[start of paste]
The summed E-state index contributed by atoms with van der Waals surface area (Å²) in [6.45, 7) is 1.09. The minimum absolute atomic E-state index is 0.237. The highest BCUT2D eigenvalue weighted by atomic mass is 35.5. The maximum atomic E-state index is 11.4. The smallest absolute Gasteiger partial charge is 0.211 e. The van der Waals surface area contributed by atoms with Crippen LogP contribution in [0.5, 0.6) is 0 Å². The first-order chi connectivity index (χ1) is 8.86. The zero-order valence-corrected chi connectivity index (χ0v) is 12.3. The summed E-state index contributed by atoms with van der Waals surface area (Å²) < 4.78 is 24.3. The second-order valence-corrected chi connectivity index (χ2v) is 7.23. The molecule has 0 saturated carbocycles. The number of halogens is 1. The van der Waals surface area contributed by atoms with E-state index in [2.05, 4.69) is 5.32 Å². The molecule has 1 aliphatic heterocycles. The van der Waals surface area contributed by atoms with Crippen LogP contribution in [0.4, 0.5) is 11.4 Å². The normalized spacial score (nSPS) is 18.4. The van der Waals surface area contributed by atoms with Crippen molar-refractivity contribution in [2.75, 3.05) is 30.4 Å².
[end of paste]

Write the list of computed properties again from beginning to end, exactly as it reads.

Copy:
The summed E-state index contributed by atoms with van der Waals surface area (Å²) in [6.45, 7) is 1.09. The minimum absolute atomic E-state index is 0.237. The highest BCUT2D eigenvalue weighted by atomic mass is 35.5. The maximum atomic E-state index is 11.4. The smallest absolute Gasteiger partial charge is 0.211 e. The van der Waals surface area contributed by atoms with Crippen LogP contribution in [0.5, 0.6) is 0 Å². The first-order chi connectivity index (χ1) is 8.86. The zero-order valence-corrected chi connectivity index (χ0v) is 12.3. The summed E-state index contributed by atoms with van der Waals surface area (Å²) < 4.78 is 24.3. The second-order valence-corrected chi connectivity index (χ2v) is 7.23. The molecule has 0 saturated carbocycles. The number of halogens is 1. The van der Waals surface area contributed by atoms with E-state index in [2.05, 4.69) is 5.32 Å². The molecule has 1 aliphatic heterocycles. The van der Waals surface area contributed by atoms with Crippen LogP contribution in [0.4, 0.5) is 11.4 Å². The normalized spacial score (nSPS) is 18.4. The van der Waals surface area contributed by atoms with Crippen molar-refractivity contribution in [2.75, 3.05) is 30.4 Å².